Parade of Homes celebrates homebuilding in Summit County
Mountain Living Peak Award winner built by The Pinnacle Companies
It’s not a secret that many people from across the country, and all over the world, covet a piece of Summit County. Year after year, many second-home owners decide to invest in the community by building beautiful homes — and they rely on many local contractors to make it happen.
To celebrate the work of these contractors, the Summit County Builders Association is currently hosting its 26th annual Parade of Homes. The signature event simultaneously raises money for the association and The Summit Foundation, while recognizing some of the best work produced by homebuilders. This year’s event takes place over the course of two weekends: Sept. 18 and 19 and again on Sept. 25 and 26.
Participants submitted entries, along with a fee, to the Summit County Builders Association. The association then recruited judges from outside the county to assess each project, and winners were announced at a ceremony on Thursday, Sept. 16. People are encouraged to purchase a $20 ticket to tour each of the homes and ask questions about its design and inspiration over the following two weekends.
What: 26th annual Summit County Parade of Homes
When: 10 a.m. to 5 p.m. Sept. 18 and 19, Sept. 25 and 26.
Where: Breckenridge and Silverthorne. Visit SummitCountyBuilders.org for a map of the homes and more information.
Cost: Tickets are $20 and can be purchased online or at Alpine Bank and Coldwell Banker offices in Breckenridge in Frisco, or at Mountain Comfort Furnishings in Frisco.
This year’s Mountain Living Peak Award winner was built by The Pinnacle Companies at 361 Peerless Drive in Breckenridge. According to the event program, the seven-bedroom, eight-bathroom home is over 6,500 square feet and has special touches such as a custom gas or wood-burning steel pizza oven and antique, gray barnwood from western Kentucky.
The rest of the winners were divided up into three categories where the projects were split based on square footage. Each category had two entries and each of the entries won at least one award within that category.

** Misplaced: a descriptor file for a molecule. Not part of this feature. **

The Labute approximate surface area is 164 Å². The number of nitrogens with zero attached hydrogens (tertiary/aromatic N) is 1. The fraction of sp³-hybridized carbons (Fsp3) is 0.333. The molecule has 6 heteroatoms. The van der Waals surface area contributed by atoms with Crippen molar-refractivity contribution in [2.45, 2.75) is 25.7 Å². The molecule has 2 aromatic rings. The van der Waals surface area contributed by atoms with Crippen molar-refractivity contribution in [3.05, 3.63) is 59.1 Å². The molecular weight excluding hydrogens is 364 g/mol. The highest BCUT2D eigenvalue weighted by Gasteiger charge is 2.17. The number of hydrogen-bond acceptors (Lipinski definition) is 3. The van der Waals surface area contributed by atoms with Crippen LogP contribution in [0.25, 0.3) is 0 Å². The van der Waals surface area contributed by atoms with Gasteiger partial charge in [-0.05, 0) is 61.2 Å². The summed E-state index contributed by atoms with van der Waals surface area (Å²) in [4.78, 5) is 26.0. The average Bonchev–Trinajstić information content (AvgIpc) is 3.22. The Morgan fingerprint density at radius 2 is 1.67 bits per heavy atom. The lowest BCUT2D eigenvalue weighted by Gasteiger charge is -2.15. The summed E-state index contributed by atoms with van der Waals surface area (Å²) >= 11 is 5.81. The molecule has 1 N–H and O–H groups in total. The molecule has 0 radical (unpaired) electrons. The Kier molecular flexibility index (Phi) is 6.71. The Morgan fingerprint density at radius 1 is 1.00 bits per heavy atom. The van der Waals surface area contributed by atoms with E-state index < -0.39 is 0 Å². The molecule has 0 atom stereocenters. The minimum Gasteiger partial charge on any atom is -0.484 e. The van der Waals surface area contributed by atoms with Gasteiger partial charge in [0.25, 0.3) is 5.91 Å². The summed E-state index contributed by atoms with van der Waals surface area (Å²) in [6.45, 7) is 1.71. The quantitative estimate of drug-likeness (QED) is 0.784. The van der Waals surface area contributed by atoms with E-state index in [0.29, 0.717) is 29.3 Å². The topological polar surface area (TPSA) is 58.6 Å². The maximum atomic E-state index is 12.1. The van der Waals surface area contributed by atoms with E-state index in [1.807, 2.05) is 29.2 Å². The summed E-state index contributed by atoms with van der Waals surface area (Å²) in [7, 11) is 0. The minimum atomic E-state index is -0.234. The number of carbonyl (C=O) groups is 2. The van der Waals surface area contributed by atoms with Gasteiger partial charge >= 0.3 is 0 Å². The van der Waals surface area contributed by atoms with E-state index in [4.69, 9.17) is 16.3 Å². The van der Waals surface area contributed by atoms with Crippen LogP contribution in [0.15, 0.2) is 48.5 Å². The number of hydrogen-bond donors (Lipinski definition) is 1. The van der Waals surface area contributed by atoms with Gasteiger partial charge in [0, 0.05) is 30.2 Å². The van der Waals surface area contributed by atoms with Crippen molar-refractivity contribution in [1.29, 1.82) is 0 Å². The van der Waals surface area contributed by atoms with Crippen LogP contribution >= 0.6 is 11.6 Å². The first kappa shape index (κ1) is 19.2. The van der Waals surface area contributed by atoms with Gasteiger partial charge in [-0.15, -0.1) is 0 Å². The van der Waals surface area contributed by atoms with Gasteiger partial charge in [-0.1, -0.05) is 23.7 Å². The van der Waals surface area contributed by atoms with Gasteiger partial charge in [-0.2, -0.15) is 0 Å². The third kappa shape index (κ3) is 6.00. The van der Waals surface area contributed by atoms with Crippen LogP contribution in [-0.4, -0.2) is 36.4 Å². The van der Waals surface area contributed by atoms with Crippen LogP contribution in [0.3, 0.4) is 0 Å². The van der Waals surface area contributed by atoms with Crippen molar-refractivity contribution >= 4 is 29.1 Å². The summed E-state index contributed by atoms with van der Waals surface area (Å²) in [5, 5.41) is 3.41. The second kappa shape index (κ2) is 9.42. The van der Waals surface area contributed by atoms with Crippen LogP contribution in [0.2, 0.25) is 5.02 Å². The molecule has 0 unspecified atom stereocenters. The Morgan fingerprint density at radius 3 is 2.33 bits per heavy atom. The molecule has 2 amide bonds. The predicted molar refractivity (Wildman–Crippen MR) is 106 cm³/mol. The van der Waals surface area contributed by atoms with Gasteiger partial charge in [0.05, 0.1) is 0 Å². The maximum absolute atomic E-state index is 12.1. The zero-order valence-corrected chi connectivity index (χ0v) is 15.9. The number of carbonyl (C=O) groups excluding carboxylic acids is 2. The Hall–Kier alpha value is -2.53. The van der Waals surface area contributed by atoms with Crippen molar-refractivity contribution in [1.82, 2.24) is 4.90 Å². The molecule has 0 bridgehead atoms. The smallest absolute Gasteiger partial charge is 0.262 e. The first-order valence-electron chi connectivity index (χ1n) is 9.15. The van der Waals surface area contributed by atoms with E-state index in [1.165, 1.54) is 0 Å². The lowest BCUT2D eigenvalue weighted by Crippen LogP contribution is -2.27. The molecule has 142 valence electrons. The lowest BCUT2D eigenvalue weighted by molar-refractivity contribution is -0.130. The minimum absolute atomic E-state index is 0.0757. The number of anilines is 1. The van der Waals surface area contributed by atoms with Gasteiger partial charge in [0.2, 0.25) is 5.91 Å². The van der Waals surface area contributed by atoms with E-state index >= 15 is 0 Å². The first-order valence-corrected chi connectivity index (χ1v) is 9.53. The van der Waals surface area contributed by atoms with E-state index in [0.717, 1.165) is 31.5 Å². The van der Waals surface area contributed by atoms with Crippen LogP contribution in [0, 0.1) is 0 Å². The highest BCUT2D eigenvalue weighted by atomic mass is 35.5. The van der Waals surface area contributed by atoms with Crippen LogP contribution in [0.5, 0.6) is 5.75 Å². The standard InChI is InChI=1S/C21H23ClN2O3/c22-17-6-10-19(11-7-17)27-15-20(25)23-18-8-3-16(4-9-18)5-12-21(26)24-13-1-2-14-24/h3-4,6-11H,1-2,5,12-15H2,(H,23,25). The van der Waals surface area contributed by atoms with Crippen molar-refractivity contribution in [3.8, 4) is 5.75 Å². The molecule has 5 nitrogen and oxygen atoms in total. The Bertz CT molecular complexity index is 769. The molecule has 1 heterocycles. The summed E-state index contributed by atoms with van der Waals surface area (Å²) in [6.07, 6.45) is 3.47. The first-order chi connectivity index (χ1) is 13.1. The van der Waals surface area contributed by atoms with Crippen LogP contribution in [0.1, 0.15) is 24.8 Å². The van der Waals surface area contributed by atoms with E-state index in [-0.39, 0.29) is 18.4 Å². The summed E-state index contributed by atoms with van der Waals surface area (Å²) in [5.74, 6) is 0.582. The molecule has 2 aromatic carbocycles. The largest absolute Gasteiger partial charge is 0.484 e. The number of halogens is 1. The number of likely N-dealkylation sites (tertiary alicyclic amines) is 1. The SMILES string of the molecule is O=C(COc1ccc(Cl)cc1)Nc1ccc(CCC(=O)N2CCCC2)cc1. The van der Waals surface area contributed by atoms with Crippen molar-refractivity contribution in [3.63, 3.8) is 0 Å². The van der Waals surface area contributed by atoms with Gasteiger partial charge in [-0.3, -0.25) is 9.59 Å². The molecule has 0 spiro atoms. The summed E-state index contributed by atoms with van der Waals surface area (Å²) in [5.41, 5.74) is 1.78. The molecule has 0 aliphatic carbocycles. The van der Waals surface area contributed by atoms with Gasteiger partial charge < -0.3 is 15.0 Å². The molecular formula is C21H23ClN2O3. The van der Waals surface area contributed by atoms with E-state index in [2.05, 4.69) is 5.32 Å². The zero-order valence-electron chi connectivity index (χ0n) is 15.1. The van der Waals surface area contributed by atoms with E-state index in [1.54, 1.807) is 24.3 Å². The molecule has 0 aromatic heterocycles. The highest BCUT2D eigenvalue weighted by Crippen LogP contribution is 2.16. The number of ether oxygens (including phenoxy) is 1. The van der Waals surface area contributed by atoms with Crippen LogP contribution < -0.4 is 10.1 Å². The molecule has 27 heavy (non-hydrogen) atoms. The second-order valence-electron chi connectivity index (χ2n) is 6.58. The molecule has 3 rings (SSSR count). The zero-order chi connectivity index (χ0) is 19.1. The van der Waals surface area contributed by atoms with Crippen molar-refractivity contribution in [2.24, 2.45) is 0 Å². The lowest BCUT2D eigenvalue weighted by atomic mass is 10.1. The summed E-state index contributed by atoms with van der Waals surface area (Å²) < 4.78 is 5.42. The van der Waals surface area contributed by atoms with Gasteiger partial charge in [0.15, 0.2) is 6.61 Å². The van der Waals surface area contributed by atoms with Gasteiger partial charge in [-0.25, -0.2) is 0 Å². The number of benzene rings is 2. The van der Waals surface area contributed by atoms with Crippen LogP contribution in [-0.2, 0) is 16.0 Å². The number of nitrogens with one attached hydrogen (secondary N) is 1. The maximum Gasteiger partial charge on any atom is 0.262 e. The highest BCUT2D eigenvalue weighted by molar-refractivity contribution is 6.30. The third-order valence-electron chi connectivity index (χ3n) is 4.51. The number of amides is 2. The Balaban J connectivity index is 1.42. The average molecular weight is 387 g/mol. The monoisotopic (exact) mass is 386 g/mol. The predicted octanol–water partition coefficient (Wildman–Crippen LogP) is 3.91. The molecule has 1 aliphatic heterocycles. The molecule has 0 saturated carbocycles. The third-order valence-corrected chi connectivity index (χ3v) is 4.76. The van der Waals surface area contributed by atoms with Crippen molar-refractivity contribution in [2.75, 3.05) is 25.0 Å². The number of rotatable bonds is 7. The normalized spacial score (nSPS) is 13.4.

Projects 4,500 to 5,500 square feet:
- 337 Angler Mountain Ranch Road in Silverthorne, built by Travis Construction Inc., won best kitchen.
- 44 Aerie Drive in Silverthorne, built by TCC Design Build, won best exterior design and elevation, best master bedroom suite, best interior finishes, best interior furnishings, best landscaping and outdoor living space and best overall home.
Projects 6,500 to 7,500 square feet:
- 150 Beavers Drive in Breckenridge, built by Iron Forest Building, won best exterior design and elevation, best master bedroom suite and best interior furnishings.
- 362 Peerless Drive in Breckenridge, built by The Pinnacle Companies, won best kitchen, best interior finishes, best landscaping and outdoor living space, and best overall home.
Projects 8,500 to 9,000 square feet:
- 81 Mayfly Drive in Silverthorne, built by Raptor Construction, won best exterior design and elevation.
- 12 Peak Eight Court in Breckenridge, built by The Pinnacle Companies, won best kitchen, best master bedroom suite, best interior finishes, best interior furnishings, best landscaping and outdoor living space, and best overall home.
Marilyn Hogan, executive officer for the Summit County Builders Association, said around 400 tickets have been sold for the event as of Saturday, Sept. 18. Hogan said usually the event donates all of its ticket sales from the Parade of Homes to The Summit Foundation, and in 2019 that amounted to about $45,000. It’s this kind of impact that chair of the event, Linda Miller, said makes it all worth it.
“It’s a way to raise funds for the builders association as well as the ticket sales support The Summit Foundation, which I feel is a really good resource for people here in the county for all the things they do,” Miller said.
Though a popular event in the community, Hogan noted that planning events like these is only one part of the association’s role in the community.
“Some of the things that we do is advocacy on the state and national level, as far as looking at legislation and anything that might be harmful to builders and different things happening as far as building codes,” Hogan said. “We try to stay on top of all of that. We also provide opportunities for networking for our members.”
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